Mention of the word “sweet” always conjures up visions of goodness, happiness and joy. Honey, sugar, or sweethearts are often used as expressions of affection. Sweet-tempered and sweet-tempered people are always preferred to bitter people. However, we all know that sugar is believed to be responsible for many diseases such as obesity, diabetes, heart disease and even cancer. ) was first used and called Sakara (gravel). The word sugar itself comes from Sakara.
With increasing awareness of the harmful effects of sugar, especially for diabetics, the quest to satisfy the sweet taste without causing harmful effects has accelerated. It’s a common misconception that it’s safe, even though it has the same calories as sugar (1 gram of sugar has 4 calories). Similarly, many people feel that fruit juice is a substitute for cola, but actually has about the same calorie content.
Therefore, natural resources do not give us many healthy options to satisfy our sweet cravings. A 500ml can of Coke has about 12 spoons of added sugar and is almost 220 calories. Diet Coke has zero calories! In theory, therefore, sugar substitutes are a very attractive proposition.
Types of sugar substitutes
There are two types of sugar substitutes: artificial sweeteners and sugar alcohols. Artificial sweeteners are synthetic substitutes and include saccharin, cyclamate, aspartame, sucralose, acesulfame, and neotame. Stevia is another category called “natural” sweeteners because it is derived from plant sources.
Other types of sugar substitutes include plant-based sugar alcohols (alcohol-free) such as erythritol, mannitol, and sorbitol. In addition to sweetening, it adds texture to foods. The sweetness of sugar alcohols is 25-100% compared to sugar. Eating large amounts of sugar alcohols can cause bloating, loose stools, or diarrhea.Over time, a tolerance to these effects usually develops.
Sugar substitutes are widely used in processed foods such as soft drinks, jams and dairy products. Some, like sucralose, can be used in baking and cooking. It is important to check the types of sweeteners contained in the product. The “sugar free” label on the product is misleading. We tend to consume excessive amounts of it thinking it is completely safe and not realizing that it may contain fat or sugar alcohols. A sugar chocolate bar contains about 60% the calories of a regular slab.
Can Sugar Substitutes Cure Diabetes?
Despite their commercial popularity, sugar substitutes have always been controversial.Aside from improving dental health, replacing sugar in the diet with artificially sweetened products has been associated with increased sugar intake. It remains unclear whether health effects (such as obesity, diabetes, and heart disease) can be reversed.Several studies have shown that artificial sweeteners increase the risk of diabetes and obesity. However, other studies have found no such evidence. The WHO 2022 report on the health effects of artificial sweeteners found a link between consumption of beverages containing artificial sweeteners and cholesterol abnormalities and hypertension. A slight association of was observed.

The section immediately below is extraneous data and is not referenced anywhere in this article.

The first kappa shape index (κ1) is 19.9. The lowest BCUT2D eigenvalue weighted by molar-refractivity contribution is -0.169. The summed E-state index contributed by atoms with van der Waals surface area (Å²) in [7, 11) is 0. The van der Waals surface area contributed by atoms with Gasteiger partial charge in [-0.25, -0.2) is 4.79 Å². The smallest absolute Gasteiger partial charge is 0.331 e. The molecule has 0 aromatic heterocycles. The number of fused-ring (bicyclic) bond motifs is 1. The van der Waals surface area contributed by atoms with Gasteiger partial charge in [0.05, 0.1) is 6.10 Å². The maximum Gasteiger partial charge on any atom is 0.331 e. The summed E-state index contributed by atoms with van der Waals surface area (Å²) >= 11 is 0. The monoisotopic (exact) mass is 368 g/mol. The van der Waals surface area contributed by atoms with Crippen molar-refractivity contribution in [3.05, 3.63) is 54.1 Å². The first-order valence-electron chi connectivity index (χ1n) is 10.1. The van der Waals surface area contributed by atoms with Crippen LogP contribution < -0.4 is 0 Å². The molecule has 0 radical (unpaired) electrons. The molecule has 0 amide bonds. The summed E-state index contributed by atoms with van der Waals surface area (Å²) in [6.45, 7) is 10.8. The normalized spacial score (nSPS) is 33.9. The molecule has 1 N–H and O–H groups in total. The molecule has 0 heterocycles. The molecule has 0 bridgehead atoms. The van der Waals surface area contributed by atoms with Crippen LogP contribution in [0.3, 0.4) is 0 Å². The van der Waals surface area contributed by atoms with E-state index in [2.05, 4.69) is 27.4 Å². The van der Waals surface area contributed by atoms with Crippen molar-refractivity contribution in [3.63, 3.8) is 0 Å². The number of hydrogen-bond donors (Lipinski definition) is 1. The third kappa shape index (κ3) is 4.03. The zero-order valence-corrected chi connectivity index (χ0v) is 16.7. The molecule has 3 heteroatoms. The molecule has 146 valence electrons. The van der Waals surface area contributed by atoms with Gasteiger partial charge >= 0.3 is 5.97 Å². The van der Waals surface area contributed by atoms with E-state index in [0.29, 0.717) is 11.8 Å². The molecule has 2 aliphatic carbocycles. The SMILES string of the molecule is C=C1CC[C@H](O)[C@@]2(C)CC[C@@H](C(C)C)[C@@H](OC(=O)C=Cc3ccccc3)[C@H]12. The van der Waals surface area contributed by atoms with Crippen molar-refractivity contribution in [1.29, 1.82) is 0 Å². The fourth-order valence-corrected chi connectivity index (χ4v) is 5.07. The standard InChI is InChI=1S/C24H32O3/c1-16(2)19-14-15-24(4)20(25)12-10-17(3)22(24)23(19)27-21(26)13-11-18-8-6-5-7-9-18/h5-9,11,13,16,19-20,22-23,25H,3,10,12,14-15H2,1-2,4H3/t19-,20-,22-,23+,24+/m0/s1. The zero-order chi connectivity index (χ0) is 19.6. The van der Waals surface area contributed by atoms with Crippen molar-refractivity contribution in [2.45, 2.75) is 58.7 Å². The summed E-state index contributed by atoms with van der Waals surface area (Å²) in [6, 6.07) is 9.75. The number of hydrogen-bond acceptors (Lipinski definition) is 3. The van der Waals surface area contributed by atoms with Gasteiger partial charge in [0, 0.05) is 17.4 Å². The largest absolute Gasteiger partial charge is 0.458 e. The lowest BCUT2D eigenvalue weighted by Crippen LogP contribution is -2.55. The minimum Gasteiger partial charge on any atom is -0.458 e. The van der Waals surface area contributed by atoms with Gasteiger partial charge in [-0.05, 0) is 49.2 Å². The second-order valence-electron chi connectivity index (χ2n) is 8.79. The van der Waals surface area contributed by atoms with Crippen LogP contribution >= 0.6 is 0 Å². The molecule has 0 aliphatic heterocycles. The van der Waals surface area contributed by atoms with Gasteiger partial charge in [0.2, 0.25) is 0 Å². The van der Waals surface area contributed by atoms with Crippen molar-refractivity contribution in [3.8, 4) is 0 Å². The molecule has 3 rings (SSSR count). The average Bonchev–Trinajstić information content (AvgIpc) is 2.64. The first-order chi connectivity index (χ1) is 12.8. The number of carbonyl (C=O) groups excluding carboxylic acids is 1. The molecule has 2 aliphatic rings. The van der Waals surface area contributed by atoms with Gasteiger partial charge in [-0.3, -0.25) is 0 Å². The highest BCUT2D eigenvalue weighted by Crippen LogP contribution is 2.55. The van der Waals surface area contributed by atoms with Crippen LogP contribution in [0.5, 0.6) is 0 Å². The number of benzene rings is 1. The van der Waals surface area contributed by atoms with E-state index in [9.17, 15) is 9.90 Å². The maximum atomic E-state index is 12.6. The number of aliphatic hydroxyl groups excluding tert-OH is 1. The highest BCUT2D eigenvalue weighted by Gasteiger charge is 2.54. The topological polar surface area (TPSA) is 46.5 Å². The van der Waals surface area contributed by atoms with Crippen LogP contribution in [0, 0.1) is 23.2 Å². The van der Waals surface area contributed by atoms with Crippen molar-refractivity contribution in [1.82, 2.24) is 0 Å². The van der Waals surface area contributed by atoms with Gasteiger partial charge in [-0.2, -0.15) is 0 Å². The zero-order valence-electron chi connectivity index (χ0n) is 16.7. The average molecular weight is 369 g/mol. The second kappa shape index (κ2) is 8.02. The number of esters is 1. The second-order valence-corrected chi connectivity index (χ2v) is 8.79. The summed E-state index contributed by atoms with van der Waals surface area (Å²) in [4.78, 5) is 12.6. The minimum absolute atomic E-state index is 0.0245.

Using artificial sweeteners can cause feelings of complacency and encourage you to eat other high-calorie foods more freely. I’m paying close attention to it. It has been suggested that these very sweet substances may alter the way our brain responds to signals, making less sweet substances such as fruit less appealing to our senses. Some scientists feel that using these products may make you crave more sweets.
At one time, saccharin was linked to cancer in rats, and aspartame was linked to brain tumors, but there isn’t much evidence. Hmm. It has also been suggested that the use of these sweeteners may alter the intestinal flora, increasing the risk of weight gain and diabetes. Alcohol concentration rises, increasing the chances of intoxication.
A French population-based study of more than 100,000 participants, published in September this year, found that intake of artificial sweeteners (particularly aspartame, acesulfame, and sucralose) was associated with heart disease, stroke, and cancer. Since this is a related study, it is not conclusive, but it does suggest that caution should be exercised in using the product.
Children should not consume sweeteners for long periods of time as this may increase the risk. Adults who consume large amounts of sweetened beverages can temporarily use artificially sweetened beverages and gradually reduce their consumption and replace them with water. It is only useful if the amount is reduced. It should also be avoided completely by people with intestinal disorders and those undergoing obesity treatment.
How to control sweetener intake
So what should those of us who are trying to lose weight or control diabetes do? Cut out sugar altogether. If sweet cravings persist, it’s safe to consume small amounts of sweeteners. Adding sweeteners to your morning tea or evening coffee, or the occasional low-fat dessert, is kosher.
Below are some popular sweeteners in India and their intensity of sweetness compared to sugar.
Saccharin – 300-600x
Sucralose – 600 times
Stevia – 200-400x